A King’s Ransom

Richard the Lionhearted may have been a legendary king, but he led lousy road trips. During one, on December 20, 1192, he managed to get himself captured and imprisoned by Leopold V of Austria.

At the time, Richard was making his way back to England after the end of the Third crusade (a three-year conflict that failed in its ultimate goal of conquering Jerusalem). He and his entourage were making their way home by sea, but storms forced them to land and attempt to make their way through dangerous and hostile territory. When Leopold captured him, he accused Richard of arranging the murder of his cousin, Conrad of Montferrat. Richard had also insulted Leopold by tossing his standard from the walls of Acre.

Richard was imprisoned in Durnstein Castle, where he passed the time writing a song dedicated to his half-sister. Meanwhile, word of his imprisonment reached England, but the regents dithered over what to do. Word also reached the Pope, who excommunicated Leopold for committing the serious no-no of detaining a crusader.

In March 1193, Richard was handed over to Henry VI, Holy Roman Emperor, at Speyer. Henry had his own issues with Richard, and tossed him in Trifels Castle to await payment of the large ransom of around 65,000 pounds of silver (more than twice the annual income for the English Crown). He, too, was excommunicated by the pope.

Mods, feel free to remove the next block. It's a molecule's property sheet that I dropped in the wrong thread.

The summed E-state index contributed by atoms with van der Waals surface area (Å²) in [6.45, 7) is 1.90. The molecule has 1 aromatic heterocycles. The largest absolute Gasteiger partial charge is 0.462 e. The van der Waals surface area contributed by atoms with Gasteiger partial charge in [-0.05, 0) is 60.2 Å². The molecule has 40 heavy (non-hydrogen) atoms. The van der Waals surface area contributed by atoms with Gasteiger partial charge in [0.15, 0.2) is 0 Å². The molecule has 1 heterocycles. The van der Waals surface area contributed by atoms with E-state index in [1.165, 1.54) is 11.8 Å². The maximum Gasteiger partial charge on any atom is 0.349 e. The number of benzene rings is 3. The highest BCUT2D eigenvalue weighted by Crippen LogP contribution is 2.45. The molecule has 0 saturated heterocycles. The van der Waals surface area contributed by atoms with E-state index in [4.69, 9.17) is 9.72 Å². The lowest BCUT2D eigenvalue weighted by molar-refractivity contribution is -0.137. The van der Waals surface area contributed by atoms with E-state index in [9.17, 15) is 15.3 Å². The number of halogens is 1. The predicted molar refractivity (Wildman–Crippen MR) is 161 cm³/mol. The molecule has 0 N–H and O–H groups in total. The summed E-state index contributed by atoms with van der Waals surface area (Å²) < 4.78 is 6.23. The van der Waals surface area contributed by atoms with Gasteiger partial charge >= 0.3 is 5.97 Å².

Richard’s mother, Eleanor of Aquitaine, worked to raise the ransom for her favorite son. Taxes were raised and treasures confiscated from churches. While she labored, Richard’s brother, John, and King Philip of France offered Henry 80,000 marks to keep Richard prisoner until 1194. Henry refused the offer, wisely waiting for the richer prize, which was finally paid over in February, 1194. Richard was duly released and went on his way. Leopold used the money to found the city of Wiener Neustadt, which came to be quite important in the centuries to come.



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